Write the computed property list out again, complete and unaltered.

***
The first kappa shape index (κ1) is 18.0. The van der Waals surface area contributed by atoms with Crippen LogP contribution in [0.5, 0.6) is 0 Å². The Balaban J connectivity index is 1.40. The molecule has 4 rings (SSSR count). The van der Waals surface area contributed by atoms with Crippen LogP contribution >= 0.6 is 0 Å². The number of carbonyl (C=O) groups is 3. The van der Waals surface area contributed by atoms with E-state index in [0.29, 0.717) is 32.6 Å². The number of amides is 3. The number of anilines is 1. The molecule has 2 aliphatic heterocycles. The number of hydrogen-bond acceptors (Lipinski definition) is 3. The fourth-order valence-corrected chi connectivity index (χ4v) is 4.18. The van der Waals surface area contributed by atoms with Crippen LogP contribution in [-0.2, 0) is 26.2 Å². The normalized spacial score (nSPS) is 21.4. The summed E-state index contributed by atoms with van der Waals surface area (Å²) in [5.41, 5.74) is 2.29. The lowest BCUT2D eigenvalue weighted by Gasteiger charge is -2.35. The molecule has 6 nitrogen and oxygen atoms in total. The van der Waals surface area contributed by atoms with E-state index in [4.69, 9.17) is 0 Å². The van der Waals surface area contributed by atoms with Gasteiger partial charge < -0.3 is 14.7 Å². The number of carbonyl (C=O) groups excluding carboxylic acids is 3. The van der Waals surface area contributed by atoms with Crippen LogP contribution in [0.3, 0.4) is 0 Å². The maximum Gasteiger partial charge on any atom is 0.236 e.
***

The first kappa shape index (κ1) is 18.0. The van der Waals surface area contributed by atoms with Crippen LogP contribution in [0.5, 0.6) is 0 Å². The Balaban J connectivity index is 1.40. The molecule has 4 rings (SSSR count). The van der Waals surface area contributed by atoms with Crippen LogP contribution >= 0.6 is 0 Å². The number of carbonyl (C=O) groups is 3. The van der Waals surface area contributed by atoms with E-state index in [0.29, 0.717) is 32.6 Å². The number of amides is 3. The number of anilines is 1. The molecule has 2 aliphatic heterocycles. The number of hydrogen-bond acceptors (Lipinski definition) is 3. The fourth-order valence-corrected chi connectivity index (χ4v) is 4.18. The van der Waals surface area contributed by atoms with Crippen LogP contribution in [-0.2, 0) is 26.2 Å². The normalized spacial score (nSPS) is 21.4. The summed E-state index contributed by atoms with van der Waals surface area (Å²) in [5.41, 5.74) is 2.29. The lowest BCUT2D eigenvalue weighted by Gasteiger charge is -2.35. The molecule has 6 nitrogen and oxygen atoms in total. The van der Waals surface area contributed by atoms with E-state index in [4.69, 9.17) is 0 Å². The van der Waals surface area contributed by atoms with Gasteiger partial charge < -0.3 is 14.7 Å². The number of carbonyl (C=O) groups excluding carboxylic acids is 3. The van der Waals surface area contributed by atoms with Crippen LogP contribution in [0.3, 0.4) is 0 Å². The maximum Gasteiger partial charge on any atom is 0.236 e.